USDA delays decision on poultry inspection plan

by Meat&Poultry Staff
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KANSAS CITY, Mo. – The US Department of Agriculture is delaying a decision on proposed changes to poultry inspections after an ABC World News report cast a critical eye on the plan and raised allegations of attempts by poultry companies to skew food-safety tests.

The report by Jim Avila, who also reported on lean finely textured beef, included an interview with a source identified as a poultry inspector, but whose identity was obscured and voice was altered. The anonymous source told ABC News that inspectors are aren’t really inspecting birds, rather they are monitoring them.

“We joke, we pat them on the butt and let them keep on going,” the source said.

The National Chicken Council (NCC) defended the plan, saying the proposed inspection system would better protect consumers from foodborne illnesses.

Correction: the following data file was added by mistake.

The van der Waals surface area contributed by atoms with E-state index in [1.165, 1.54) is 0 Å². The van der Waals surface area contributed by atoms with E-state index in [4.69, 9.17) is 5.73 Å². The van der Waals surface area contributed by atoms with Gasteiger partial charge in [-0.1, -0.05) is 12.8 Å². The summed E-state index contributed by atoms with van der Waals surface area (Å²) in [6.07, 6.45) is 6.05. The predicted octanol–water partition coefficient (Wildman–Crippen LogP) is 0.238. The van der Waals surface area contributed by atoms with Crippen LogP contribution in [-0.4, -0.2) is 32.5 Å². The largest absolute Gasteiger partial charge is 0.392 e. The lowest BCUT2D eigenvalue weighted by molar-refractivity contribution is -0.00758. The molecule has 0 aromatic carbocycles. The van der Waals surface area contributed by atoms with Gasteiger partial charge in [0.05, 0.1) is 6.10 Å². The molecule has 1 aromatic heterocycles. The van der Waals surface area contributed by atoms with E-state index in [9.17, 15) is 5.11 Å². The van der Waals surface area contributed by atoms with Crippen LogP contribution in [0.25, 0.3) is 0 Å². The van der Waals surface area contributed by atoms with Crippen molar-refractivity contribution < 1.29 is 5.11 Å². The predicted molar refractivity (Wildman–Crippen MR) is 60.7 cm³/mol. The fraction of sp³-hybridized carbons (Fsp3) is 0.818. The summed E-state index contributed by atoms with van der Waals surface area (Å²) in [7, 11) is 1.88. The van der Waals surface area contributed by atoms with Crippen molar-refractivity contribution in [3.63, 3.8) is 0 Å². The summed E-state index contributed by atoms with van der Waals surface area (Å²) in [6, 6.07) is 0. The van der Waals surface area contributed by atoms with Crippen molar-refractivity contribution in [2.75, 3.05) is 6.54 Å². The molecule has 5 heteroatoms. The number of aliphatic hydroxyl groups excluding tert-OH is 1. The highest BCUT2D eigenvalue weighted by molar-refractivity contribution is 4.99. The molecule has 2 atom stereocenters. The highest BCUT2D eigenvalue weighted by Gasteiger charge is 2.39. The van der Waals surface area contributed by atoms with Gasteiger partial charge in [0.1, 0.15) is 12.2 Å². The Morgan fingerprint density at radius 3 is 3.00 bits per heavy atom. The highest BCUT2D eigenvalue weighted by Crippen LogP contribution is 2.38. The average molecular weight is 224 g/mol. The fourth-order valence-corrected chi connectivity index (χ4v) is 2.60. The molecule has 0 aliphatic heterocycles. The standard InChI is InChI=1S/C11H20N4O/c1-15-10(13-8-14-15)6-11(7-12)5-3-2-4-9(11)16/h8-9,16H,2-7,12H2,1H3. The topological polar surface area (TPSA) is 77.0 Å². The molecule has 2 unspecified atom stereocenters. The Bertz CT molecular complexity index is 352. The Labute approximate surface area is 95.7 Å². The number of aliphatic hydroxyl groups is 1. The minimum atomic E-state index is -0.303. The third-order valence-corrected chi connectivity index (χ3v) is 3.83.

“The proposed inspection system will better protect the public from foodborne illnesses by reducing reliance on old-fashioned visual and sensory inspection and moving to prevention-oriented inspection systems based on actual risk to consumers,” NCC said in a statement. “Studies by the National Academy of Sciences, the General Accounting Office and by USDA have established the need to modernize the poultry inspection program and this proposed rule does that.”

Tony Corbo, a lobbyist for Food &Water Watch, also was interviewed for the story and made allegations that poultry plants attempt to skew food-safety tests by adding extra “cleaning agents” to the birds when companies know tests are to be performed.

The NCC labeled as “patently false” allegations that poultry plants use “cleaning agents” to skew test results.

“Chicken plants use a variety of measures to protect food from unintentional contamination and to reduce bacteria levels at critical control points during the entire processing process,” the council said. “Bleach is not used on chickens or chicken products at any point during production.

“When a product moves through the plant, bacteria levels are reduced many hundreds of times to a fraction of what was naturally on the bird when it arrived. Claims that plants alter procedures during testing are patently false,” NCC concluded.

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